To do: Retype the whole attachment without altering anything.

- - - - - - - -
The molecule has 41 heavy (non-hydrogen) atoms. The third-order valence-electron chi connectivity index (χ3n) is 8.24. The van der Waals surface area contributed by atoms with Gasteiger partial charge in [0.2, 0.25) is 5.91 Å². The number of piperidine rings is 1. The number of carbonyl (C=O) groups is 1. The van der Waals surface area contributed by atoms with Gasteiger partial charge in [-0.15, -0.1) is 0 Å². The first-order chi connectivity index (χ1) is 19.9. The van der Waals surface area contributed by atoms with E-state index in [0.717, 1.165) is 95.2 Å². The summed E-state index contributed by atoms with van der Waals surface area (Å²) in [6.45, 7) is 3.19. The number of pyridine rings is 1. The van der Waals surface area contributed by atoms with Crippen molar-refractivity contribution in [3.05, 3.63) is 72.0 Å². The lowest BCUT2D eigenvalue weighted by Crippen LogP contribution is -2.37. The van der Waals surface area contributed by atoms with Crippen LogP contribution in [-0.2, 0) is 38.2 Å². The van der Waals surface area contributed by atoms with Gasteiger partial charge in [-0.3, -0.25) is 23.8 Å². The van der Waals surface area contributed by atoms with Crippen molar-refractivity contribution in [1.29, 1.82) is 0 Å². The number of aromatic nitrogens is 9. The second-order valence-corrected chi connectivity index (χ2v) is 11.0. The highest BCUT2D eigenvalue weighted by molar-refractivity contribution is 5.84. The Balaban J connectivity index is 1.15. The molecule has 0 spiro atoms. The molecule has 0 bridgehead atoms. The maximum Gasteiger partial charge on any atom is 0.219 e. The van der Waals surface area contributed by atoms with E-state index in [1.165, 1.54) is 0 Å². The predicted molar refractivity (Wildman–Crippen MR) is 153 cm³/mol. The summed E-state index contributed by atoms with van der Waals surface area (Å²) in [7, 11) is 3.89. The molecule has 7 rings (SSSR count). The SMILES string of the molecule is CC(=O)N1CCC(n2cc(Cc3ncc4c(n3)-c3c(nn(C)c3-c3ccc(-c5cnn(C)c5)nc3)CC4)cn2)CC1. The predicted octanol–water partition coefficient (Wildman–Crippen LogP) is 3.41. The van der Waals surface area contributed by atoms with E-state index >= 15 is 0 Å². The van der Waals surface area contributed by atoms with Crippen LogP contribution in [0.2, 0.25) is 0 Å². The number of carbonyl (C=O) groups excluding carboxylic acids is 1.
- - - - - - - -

The molecule has 41 heavy (non-hydrogen) atoms. The third-order valence-electron chi connectivity index (χ3n) is 8.24. The van der Waals surface area contributed by atoms with Gasteiger partial charge in [0.2, 0.25) is 5.91 Å². The number of piperidine rings is 1. The number of carbonyl (C=O) groups is 1. The van der Waals surface area contributed by atoms with Gasteiger partial charge in [-0.15, -0.1) is 0 Å². The first-order chi connectivity index (χ1) is 19.9. The van der Waals surface area contributed by atoms with E-state index in [0.717, 1.165) is 95.2 Å². The summed E-state index contributed by atoms with van der Waals surface area (Å²) in [6.45, 7) is 3.19. The number of pyridine rings is 1. The van der Waals surface area contributed by atoms with Crippen molar-refractivity contribution in [3.05, 3.63) is 72.0 Å². The lowest BCUT2D eigenvalue weighted by Crippen LogP contribution is -2.37. The van der Waals surface area contributed by atoms with Crippen LogP contribution in [-0.2, 0) is 38.2 Å². The van der Waals surface area contributed by atoms with Gasteiger partial charge in [-0.3, -0.25) is 23.8 Å². The van der Waals surface area contributed by atoms with Crippen molar-refractivity contribution in [1.29, 1.82) is 0 Å². The number of aromatic nitrogens is 9. The second-order valence-corrected chi connectivity index (χ2v) is 11.0. The highest BCUT2D eigenvalue weighted by molar-refractivity contribution is 5.84. The Balaban J connectivity index is 1.15. The molecule has 0 spiro atoms. The molecule has 0 bridgehead atoms. The maximum Gasteiger partial charge on any atom is 0.219 e. The van der Waals surface area contributed by atoms with E-state index in [1.165, 1.54) is 0 Å². The predicted molar refractivity (Wildman–Crippen MR) is 153 cm³/mol. The summed E-state index contributed by atoms with van der Waals surface area (Å²) in [7, 11) is 3.89. The molecule has 7 rings (SSSR count). The SMILES string of the molecule is CC(=O)N1CCC(n2cc(Cc3ncc4c(n3)-c3c(nn(C)c3-c3ccc(-c5cnn(C)c5)nc3)CC4)cn2)CC1. The predicted octanol–water partition coefficient (Wildman–Crippen LogP) is 3.41. The van der Waals surface area contributed by atoms with E-state index >= 15 is 0 Å². The van der Waals surface area contributed by atoms with Crippen LogP contribution in [0.2, 0.25) is 0 Å². The number of carbonyl (C=O) groups excluding carboxylic acids is 1.